It is with sadness that we note the death on 27 February 2016 of Professor Ernst J. Zingg, a pioneer in the development of modern Urology in Europe.
Zingg was born 27 July 1931. He spent his youth in Zürich, Switzerland, and graduated from medical school there in 1956. As a resident under pathologist Prof. H.U. Zollinger, Zingg obtained an in-depth education in both soft tissue anatomy and the morphology, behavior, and patterns of metastatic spread of malignant tumors. He then received 6 yr of surgical training from Prof. A. Brunner and Prof. A. Senning, two of the best thoracic, visceral, and cardiovascular surgeons in Switzerland. This postgraduate training laid the foundation for Zingg’s professional success as a clinician and urologic oncologic surgeon.
Zingg began his urology training program in Zurich under Prof. G. Mayor, the first urologist to establish an independent department of urology in a Swiss university, separate from general or visceral surgery. In 1965, Zingg was appointed senior physician and, at age 38 yr, he was appointed chairman of the Division, later Department, of Urology at the University Hospital of Bern—the Inselspital—where he served as chairman from 1971 until his retirement in 1994. His profound knowledge of modern urological surgical procedures, his long training in visceral and thoracic surgery, and his own considerable surgical skills formed the basis of Zingg’s professional success as a urologic surgeon with a reputation that spread far beyond the boundaries of his native Switzerland.
In the late 1960s, Zingg and Mayor coauthored the textbook Urologic Surgery, which became the standard reference book in the German-speaking part of Europe and was translated into Spanish and English. The 3-d urology meetings he organized were attended by urologists from all over Europe. In the 1970s, when they were novel, he offered live demonstrations of urologic surgery techniques in an auditorium filled with moderators and participants interacting directly with surgeons in open discussion of each surgical step. Numerous kidney stone patients were referred to him for removal of hyperactive parathyroid adenomas and, in the era before extracorporeal shockwave lithotripsy, complex and recurrent intrarenal stones. He pioneered radical prostatectomy and radical cystectomy, and the latter remained a majorfield of activity.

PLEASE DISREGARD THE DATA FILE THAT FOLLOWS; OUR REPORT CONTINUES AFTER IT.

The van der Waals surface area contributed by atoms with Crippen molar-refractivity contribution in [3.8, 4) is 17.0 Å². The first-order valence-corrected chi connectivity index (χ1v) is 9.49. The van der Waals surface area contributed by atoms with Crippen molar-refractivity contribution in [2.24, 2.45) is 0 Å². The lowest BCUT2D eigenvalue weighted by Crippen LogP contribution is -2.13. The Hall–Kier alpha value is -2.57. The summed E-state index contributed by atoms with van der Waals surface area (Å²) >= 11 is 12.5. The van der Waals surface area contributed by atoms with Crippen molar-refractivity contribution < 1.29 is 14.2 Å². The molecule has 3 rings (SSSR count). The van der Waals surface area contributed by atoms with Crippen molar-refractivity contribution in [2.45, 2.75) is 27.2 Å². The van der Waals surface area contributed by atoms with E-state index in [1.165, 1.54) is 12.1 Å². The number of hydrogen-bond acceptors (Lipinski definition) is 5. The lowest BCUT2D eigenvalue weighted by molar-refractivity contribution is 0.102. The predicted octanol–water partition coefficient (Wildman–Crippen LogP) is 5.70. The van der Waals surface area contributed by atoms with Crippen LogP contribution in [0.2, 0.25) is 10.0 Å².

Zingg received many awards, including the St. Paul’s Medal of the British Society of Urology, the Maximilian Nitze Medal of the German Society of Urology, and an honorary membership in the European Association of Urology (EAU). He was also made a corresponding member of the American Society of Genitourinary Surgeons, testifying to the international esteem for his professional achievements and qualities as a person. In 1982, he succeeded Mayor as treasurer of the EAU and held that position until 1994.
When he was diagnosed with an irreversible neurologic disease, Zingg decided to take early retirement. With time, his physical handicap grew worse while his intellect remained clear. His wife, Monika, provided him with loving, in-home care.
His former students remain grateful to him for all that he taught them and will continue to hold the memory of Zingg and his life’s work in the highest regard.